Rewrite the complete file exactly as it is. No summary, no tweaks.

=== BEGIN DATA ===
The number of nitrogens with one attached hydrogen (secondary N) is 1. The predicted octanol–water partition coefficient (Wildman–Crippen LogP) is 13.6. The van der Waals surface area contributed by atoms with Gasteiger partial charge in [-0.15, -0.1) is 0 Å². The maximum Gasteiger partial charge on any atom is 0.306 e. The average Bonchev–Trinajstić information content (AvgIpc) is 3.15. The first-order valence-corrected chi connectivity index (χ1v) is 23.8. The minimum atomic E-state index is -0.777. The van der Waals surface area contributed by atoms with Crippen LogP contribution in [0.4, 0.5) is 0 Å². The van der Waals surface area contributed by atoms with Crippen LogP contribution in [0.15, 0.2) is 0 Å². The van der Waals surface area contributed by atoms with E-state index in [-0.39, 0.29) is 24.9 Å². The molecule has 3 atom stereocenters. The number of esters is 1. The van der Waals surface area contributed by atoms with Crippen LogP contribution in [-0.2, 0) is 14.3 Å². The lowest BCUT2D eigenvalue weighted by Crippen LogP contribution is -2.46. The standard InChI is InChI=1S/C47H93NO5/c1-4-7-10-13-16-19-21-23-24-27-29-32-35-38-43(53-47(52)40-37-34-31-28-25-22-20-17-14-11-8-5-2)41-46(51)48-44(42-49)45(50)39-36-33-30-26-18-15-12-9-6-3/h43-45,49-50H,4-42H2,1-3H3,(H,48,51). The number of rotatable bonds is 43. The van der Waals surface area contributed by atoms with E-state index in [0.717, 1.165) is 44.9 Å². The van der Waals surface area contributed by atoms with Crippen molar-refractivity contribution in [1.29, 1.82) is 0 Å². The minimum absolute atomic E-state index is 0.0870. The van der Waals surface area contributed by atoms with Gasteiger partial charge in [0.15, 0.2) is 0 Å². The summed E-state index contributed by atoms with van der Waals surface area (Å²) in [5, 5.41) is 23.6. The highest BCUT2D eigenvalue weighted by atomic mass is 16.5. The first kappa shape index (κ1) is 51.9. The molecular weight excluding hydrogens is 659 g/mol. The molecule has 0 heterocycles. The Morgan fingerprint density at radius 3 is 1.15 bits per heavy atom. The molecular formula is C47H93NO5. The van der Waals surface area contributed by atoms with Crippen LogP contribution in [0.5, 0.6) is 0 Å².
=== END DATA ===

The number of nitrogens with one attached hydrogen (secondary N) is 1. The predicted octanol–water partition coefficient (Wildman–Crippen LogP) is 13.6. The van der Waals surface area contributed by atoms with Gasteiger partial charge in [-0.15, -0.1) is 0 Å². The maximum Gasteiger partial charge on any atom is 0.306 e. The average Bonchev–Trinajstić information content (AvgIpc) is 3.15. The first-order valence-corrected chi connectivity index (χ1v) is 23.8. The minimum atomic E-state index is -0.777. The van der Waals surface area contributed by atoms with Crippen LogP contribution in [0.4, 0.5) is 0 Å². The van der Waals surface area contributed by atoms with Crippen LogP contribution in [0.15, 0.2) is 0 Å². The van der Waals surface area contributed by atoms with E-state index in [-0.39, 0.29) is 24.9 Å². The molecule has 3 atom stereocenters. The number of esters is 1. The van der Waals surface area contributed by atoms with Crippen LogP contribution in [-0.2, 0) is 14.3 Å². The lowest BCUT2D eigenvalue weighted by Crippen LogP contribution is -2.46. The standard InChI is InChI=1S/C47H93NO5/c1-4-7-10-13-16-19-21-23-24-27-29-32-35-38-43(53-47(52)40-37-34-31-28-25-22-20-17-14-11-8-5-2)41-46(51)48-44(42-49)45(50)39-36-33-30-26-18-15-12-9-6-3/h43-45,49-50H,4-42H2,1-3H3,(H,48,51). The number of rotatable bonds is 43. The van der Waals surface area contributed by atoms with E-state index in [0.717, 1.165) is 44.9 Å². The van der Waals surface area contributed by atoms with Crippen molar-refractivity contribution in [1.29, 1.82) is 0 Å². The minimum absolute atomic E-state index is 0.0870. The van der Waals surface area contributed by atoms with Gasteiger partial charge in [0.15, 0.2) is 0 Å². The summed E-state index contributed by atoms with van der Waals surface area (Å²) in [5, 5.41) is 23.6. The highest BCUT2D eigenvalue weighted by atomic mass is 16.5. The first kappa shape index (κ1) is 51.9. The molecular weight excluding hydrogens is 659 g/mol. The molecule has 0 heterocycles. The Morgan fingerprint density at radius 3 is 1.15 bits per heavy atom. The molecular formula is C47H93NO5. The van der Waals surface area contributed by atoms with Crippen LogP contribution in [0.5, 0.6) is 0 Å².